On Friday we got on a plane for the first time since the pandemic and made our way to beautiful South Australia for a romantic weekend away. It was our 18th wedding anniversary and part of our success at this thing called marriage is, I think, taking time to hang out and reconnect with each other on a regular basis.
As we traverse through the airport, and sit in our tiny economy Qantas seats (did they get smaller?), everyone happily masked up, I marvel at the adaptability of human beings. I think it’s one of the superpowers of our species, this ability to flexibly adjust to changing circumstances.
It’s a two hour, largely smooth, flight to Adelaide and then an 80 minute drive down the ferry to Kangaroo Island. The landscape we drive through is brown and dry; large, rounded hills that seem covered in a mousy coating of dried grass. But they fall off into a sea of startling turquoise, and between them are lush moments of greenery and endless vineyards too that are still heavy with tinges of burnt umber autumnal leaves.
The ferry ferries (!) our car and several trucks and caravans across an aqua sea towards Australia’s third biggest island, for now merely a brown smudge on the horizon. The boat trip is smooth and the lunch we gulped down during a whistle stop visit to Victor Habour remains safely where it belongs. (Not so on the way home, although being outside to avoid seasick vomiting meant I saw the dolphins).
It is a 45 minute trip and we arrive at Penneshaw with a mechanical pirouette that spins the boat around on a dime to reverse in. The ship sounds like it is gnashing its teeth, but I’m distracted by the transparency of the water. How can it be so clear?
We arrive in the late afternoon, but not too late to make it across to Kangaroo Island Spirits for a flight of gin and a little rest in their fairy light bedecked gin-garden. The gins are lovely, the service brimming with good cheer (everyone seems friendly in South Australia, but that probably says more about NSW). I have a lychee gin and tonic, and determine that it will not be my last. Mike buys two bottles to go with our other 16. We could open a bar.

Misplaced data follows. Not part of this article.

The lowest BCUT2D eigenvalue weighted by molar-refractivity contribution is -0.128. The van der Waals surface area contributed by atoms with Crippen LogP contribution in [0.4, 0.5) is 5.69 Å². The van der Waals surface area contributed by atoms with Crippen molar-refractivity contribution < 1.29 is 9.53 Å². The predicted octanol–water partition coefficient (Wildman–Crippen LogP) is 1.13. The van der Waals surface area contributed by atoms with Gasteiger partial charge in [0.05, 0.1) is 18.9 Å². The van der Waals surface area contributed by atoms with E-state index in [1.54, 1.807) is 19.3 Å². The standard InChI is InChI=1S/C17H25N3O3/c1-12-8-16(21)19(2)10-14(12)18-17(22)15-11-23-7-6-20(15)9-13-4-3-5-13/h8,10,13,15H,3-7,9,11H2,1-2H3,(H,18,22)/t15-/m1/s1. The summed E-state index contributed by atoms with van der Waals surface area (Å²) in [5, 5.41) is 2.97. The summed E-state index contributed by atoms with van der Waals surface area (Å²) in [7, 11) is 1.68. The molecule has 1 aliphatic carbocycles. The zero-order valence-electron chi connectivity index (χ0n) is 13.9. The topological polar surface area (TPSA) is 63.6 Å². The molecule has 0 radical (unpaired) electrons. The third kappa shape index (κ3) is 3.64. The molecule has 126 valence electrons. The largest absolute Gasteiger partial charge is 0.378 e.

Because the gin place closes early and dinner is a while away yet, we stop at the brewery. It’s a tin shed, with leather sofas and a roaring fire, and bar seating in front of wide windows that frame a stunning view across the countryside. We plonk ourselves down in front of it, wine and beer in hand, and fall into conversation with neighbouring patrons from Melbourne. We like it so much we come back the next night too.
Our first full day on Kangaroo Island starts early with a park run. I think there are about 26 people in attendance – pretty usual, we’re told, and mostly tourists. We run along the edge of the island, in the company of some sort of brown soaring kite, past gliding swans (who knew they did saltwater?) and ungainly pelicans, and flocks of pied cormorants, gathered together in large messy groups, like skulking judges in their frocks.
We drive down to the other end of the island, to the fire ravished Flinders Chase National Park. I can’t imagine what this placed looked like before last year’s fires ripped through this half of the island, taking 98% of the park with it. But for now, it is lush with low growth – a sea of green and budding life that stretches out until the sea. It is for the rocks we’ve come though.
Admirals Arch is impressive, but it is the seals and sealions that really get our attention. Lollying over rocks they are at first hard to spot. But once we see one, we see that the rocks below seethe with them – different shapes, shades and species. Little ones cavort endlessly, falling into the crashing waves and chasing each other through the sea spray, while fat and tired mamma’s take in the sunshine. It is cold here on this peninsula that stretches into an ocean that bumps up against Antarctica. The wind howls in our ears and tugs at our jackets, and whips our hair into a birds nest of knots.